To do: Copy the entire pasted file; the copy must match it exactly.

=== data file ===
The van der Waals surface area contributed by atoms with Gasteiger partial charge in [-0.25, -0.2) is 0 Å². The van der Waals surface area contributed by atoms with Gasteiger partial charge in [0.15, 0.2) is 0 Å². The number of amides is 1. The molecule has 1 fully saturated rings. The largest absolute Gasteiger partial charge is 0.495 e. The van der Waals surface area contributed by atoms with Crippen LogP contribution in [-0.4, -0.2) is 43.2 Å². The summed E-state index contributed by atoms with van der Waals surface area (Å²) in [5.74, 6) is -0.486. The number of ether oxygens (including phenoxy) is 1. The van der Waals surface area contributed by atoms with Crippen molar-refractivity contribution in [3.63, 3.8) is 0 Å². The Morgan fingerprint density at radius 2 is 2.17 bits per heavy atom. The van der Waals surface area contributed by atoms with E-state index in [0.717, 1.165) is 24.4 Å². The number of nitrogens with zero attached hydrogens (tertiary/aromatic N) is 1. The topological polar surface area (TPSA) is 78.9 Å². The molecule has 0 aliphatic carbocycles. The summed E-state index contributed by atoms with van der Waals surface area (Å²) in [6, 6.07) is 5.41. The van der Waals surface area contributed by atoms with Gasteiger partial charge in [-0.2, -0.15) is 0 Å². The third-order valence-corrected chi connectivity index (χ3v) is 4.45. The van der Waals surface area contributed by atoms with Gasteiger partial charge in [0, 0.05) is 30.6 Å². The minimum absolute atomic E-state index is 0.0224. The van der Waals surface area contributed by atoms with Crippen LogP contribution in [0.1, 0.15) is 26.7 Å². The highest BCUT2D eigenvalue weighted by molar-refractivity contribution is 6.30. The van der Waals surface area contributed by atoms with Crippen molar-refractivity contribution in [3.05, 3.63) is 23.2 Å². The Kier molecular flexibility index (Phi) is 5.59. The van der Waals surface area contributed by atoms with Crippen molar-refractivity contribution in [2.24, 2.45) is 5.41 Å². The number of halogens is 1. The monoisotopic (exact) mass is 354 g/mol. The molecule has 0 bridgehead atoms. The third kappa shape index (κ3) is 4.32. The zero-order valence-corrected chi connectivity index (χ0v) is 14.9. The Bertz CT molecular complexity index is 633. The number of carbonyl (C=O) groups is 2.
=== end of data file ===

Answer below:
The van der Waals surface area contributed by atoms with Gasteiger partial charge in [-0.25, -0.2) is 0 Å². The van der Waals surface area contributed by atoms with Gasteiger partial charge in [0.15, 0.2) is 0 Å². The number of amides is 1. The molecule has 1 fully saturated rings. The largest absolute Gasteiger partial charge is 0.495 e. The van der Waals surface area contributed by atoms with Crippen LogP contribution in [-0.4, -0.2) is 43.2 Å². The summed E-state index contributed by atoms with van der Waals surface area (Å²) in [5.74, 6) is -0.486. The number of ether oxygens (including phenoxy) is 1. The van der Waals surface area contributed by atoms with Crippen molar-refractivity contribution in [3.63, 3.8) is 0 Å². The Morgan fingerprint density at radius 2 is 2.17 bits per heavy atom. The van der Waals surface area contributed by atoms with E-state index in [0.717, 1.165) is 24.4 Å². The number of nitrogens with zero attached hydrogens (tertiary/aromatic N) is 1. The topological polar surface area (TPSA) is 78.9 Å². The molecule has 0 aliphatic carbocycles. The summed E-state index contributed by atoms with van der Waals surface area (Å²) in [6, 6.07) is 5.41. The van der Waals surface area contributed by atoms with Gasteiger partial charge in [-0.2, -0.15) is 0 Å². The third-order valence-corrected chi connectivity index (χ3v) is 4.45. The van der Waals surface area contributed by atoms with Gasteiger partial charge in [0, 0.05) is 30.6 Å². The minimum absolute atomic E-state index is 0.0224. The van der Waals surface area contributed by atoms with Crippen LogP contribution in [0.1, 0.15) is 26.7 Å². The highest BCUT2D eigenvalue weighted by molar-refractivity contribution is 6.30. The van der Waals surface area contributed by atoms with Crippen molar-refractivity contribution in [3.05, 3.63) is 23.2 Å². The Kier molecular flexibility index (Phi) is 5.59. The van der Waals surface area contributed by atoms with Crippen molar-refractivity contribution in [2.24, 2.45) is 5.41 Å². The number of halogens is 1. The monoisotopic (exact) mass is 354 g/mol. The molecule has 0 bridgehead atoms. The third kappa shape index (κ3) is 4.32. The zero-order valence-corrected chi connectivity index (χ0v) is 14.9. The Bertz CT molecular complexity index is 633. The number of carbonyl (C=O) groups is 2.